I took the time to show them around the Longhouse, pointing out all our beautiful Wampum Belts and explaining their history and specific meanings. I let them reverently touch the mighty Wolf fur at the side of the Wolf Clan and explained our ceremonial Turtle Shell Rattles and a few other things.
There was also the “thing with the Red Indians”
“Red Indian” is not an appropriate term – rather use Native American or First Nations Person....”
“Oh” said one of the ladies, “that is the same as people calling us Pakies”
(Oh maaan, I do not even know, how to write that word...)
And trying to explain that Ojibwa and Mohawk and Sioux are not different casts, but tribes, formerly independent nations, now coexisting within Canada (or at least try to.....!!)
At the end of our gathering, after the last Stick Dancer gave up hollering for more songs and the Clan Mother did the closing Prayers, we go around in the circle and everyone is giving everyone else a by by hug.
Of course the Muslim ladies can not allow another man to hug them, so after I explained that to the Clan Mother, everyone agreed, that a handshake would be good Medicine as well.
I hope we see our new friends again next month.

As I person who is the part of Islamic tradition, I can only say - MashAllah (we say when we see or hear something beautiful or pleasing or anything what makes happy or astonished). In Central Asia are groups of women healers (Kirgiz). They're Muslims but work as healers or shamans. Islamic world is diverse and has place for everyone. We can only hope that other people will open for this idea (unfortunately, many Muslims from Middle East or the ones living in Europe, are not that open-minded, and not let themselves embrace different kind of people who are brothers and sisters in faith).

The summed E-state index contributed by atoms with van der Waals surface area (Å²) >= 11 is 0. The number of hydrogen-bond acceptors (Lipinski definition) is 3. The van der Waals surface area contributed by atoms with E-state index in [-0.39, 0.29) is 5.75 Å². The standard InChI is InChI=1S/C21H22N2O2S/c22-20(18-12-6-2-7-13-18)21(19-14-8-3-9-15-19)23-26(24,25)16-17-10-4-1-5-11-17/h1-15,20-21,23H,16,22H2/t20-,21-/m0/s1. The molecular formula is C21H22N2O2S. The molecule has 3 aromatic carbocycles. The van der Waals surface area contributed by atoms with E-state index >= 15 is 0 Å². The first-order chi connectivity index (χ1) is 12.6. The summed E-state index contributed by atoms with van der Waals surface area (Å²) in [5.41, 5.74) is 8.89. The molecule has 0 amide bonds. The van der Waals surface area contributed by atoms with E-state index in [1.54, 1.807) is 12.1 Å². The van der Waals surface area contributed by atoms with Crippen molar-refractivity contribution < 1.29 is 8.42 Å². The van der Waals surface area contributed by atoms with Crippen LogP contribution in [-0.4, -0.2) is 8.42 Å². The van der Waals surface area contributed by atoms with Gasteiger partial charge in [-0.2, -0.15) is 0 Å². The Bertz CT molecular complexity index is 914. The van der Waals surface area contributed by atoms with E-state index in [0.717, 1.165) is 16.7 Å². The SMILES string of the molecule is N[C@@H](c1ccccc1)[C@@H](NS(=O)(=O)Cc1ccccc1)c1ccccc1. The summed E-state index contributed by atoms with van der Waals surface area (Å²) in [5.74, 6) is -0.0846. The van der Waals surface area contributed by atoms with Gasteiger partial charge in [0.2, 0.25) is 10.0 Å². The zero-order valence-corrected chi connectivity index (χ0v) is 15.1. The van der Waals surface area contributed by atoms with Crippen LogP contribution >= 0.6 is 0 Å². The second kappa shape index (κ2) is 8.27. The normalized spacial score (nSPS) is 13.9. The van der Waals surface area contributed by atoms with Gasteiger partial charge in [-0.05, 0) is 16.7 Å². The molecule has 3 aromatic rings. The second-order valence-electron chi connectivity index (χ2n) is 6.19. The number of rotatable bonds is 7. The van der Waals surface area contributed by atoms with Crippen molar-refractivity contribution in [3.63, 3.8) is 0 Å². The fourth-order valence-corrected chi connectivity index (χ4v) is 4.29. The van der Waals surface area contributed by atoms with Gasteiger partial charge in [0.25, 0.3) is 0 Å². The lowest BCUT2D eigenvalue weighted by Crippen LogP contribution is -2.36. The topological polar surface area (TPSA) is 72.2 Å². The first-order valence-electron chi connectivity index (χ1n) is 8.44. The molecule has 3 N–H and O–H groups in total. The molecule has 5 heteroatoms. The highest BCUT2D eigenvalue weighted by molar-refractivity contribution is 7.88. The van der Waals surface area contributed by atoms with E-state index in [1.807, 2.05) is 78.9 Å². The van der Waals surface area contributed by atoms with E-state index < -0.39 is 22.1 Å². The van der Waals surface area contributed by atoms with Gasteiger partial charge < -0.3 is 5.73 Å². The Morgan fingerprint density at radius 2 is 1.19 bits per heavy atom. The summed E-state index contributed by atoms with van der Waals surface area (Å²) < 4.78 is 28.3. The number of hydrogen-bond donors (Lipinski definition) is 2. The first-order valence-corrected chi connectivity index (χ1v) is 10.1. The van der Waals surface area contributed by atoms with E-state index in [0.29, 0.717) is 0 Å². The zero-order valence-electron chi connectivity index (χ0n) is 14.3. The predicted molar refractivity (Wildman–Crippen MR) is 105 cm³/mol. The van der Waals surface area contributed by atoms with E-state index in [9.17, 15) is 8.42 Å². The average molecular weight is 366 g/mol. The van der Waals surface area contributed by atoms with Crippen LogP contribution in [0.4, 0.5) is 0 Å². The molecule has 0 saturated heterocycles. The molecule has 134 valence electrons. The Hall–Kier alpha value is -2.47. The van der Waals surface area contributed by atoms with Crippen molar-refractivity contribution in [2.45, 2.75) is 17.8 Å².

What a lovely experience, Mi-shell. Thank you for sharing it with us. I only just saw this and I am so happy that you took the time to truly show acceptance to the visitors. Hopefully your Sachem will be more open to visitors the next time. You always have such lovely stories to share! :)

Luna's Crone


I know someone in Ca that teaches Ojibwa to the children where he lives. He says where he is at there are very few people left that speak it.

He plays banjo or fiddle. shoot, can't remember.


I'm in awe of the entire experience you've shared here. Thank you so much for posting it.


Thank you so much for sharing that Mi-Shell.. Brought a tear to my eye it did :).


Hi Guys!♥
I am glad, you liked my little "report"


I wish people got along that well in my own little corner of the world...

Luna's Crone


Shouldn't that be something the spirits should decide. Every one has a different name for the Divine Creator and different ways to worship them. I think the spirits may have allowed it since they are displaced and need a place to pray. Most prayers usually contain the same content but spoken in different ways. Plus it would have been much kinder and forgiving to let them have corner to pray in.